By RTH Staff
Published February 01, 2011
With a major winter storm headed our way, Hamilton Firefighters and Paramedics have issued a news release calling on Hamiltonians to follow these important safety tips:
Clear your sidewalks and walkways in a timely fashion to reduce injuries from slips and falls. Shovel snow and apply salt, sand or other ice melting material to keep the walkway passable.
Be aware of senior citizens or people with disabilities living in your neighbourhood, as winter conditions can be expecially hazardous.
If you have a fire hydrant in front of your property, be sure to dig it out so emergency crews can find and access it.
Watch for snow accumulation around exit doors. Ensure that all exterior passageways, stairways and fire escapes are free of snow and ice.
Clear direct vent pipes from furnaces and hot water heaters of accumulated snow. If a vent is blocked, the building can fill with dangerous levels of carbon monoxide gas.
Do not idle vehicles inside attached garages, as this can release dangerous levels of carbon monoxide into the building.
Be careful while shovelling. In addition to the risk of frostbite, injury and hypothermia, shovelling is a strenuous activity that can be very dangerous for people at risk of heart disease. If you are going to shovel, dress appropriately, warm up first, start slow, and take it easy. It is better to shovel early and often than to wait until snow is deep and heavily packed.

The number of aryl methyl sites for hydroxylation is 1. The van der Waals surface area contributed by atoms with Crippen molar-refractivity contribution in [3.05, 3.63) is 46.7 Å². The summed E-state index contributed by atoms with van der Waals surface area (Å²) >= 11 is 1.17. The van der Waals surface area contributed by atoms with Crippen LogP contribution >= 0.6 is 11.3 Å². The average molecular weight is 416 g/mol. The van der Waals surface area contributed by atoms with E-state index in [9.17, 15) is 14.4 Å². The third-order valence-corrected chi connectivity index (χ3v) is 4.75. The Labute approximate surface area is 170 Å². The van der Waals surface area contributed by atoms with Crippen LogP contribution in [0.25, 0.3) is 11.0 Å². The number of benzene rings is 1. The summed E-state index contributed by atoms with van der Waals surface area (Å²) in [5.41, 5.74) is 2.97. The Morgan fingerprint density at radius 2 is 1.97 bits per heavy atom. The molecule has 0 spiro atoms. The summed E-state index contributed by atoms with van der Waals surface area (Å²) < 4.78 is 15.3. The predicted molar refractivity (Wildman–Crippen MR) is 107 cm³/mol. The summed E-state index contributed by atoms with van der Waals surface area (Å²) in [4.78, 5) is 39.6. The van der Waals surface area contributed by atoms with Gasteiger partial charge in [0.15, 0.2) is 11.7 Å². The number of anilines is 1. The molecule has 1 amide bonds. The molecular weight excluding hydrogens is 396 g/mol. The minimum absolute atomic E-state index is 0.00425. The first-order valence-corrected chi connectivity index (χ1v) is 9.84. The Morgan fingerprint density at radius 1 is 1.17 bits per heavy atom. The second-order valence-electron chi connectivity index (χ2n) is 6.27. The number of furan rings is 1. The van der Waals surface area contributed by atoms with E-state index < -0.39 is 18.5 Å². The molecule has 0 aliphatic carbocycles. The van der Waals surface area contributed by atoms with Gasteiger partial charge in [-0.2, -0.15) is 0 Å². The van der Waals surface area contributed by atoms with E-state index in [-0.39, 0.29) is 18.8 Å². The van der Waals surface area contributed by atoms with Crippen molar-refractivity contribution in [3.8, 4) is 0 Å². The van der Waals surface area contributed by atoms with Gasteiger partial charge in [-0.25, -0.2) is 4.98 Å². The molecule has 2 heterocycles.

Hamilton Police Service has issued a reminder to drivers to drive slowly and safely in the upcoming winter storm.
In a news release issued today, Hamilton Police offer the following winter driving tips (in addition to the usual standbys obey the speed limit, wear a seatbelt and don't drink and drive):
Slow down. Speed limits are set for ideal driving conditions - when a storm reduces visibility and makes the road slippery, take it slow.
Expect the unexpected. Whiteouts, black ice and other hazards will materialize unexpectedly, so be prepared.
Do not tailgate. Increase your following distance to take road conditions and visibility into account.
Avoid aggressive drivers. If someone else isn't driving safely, just stay right out of their way.
Give yourself extra time to reach your destination. If you're running late, you will be more tempted to drive at an unsafe speed.
Check weather reports on your planned route so you know what to expect.
Finally, don't drive when you're too tired to pay close attention to rapidly-changing road conditions.
Beyond that, make sure your car is well maintained, your lights and horn work, your fluids are topped up and your vehicle is clear of snow and ice before driving.
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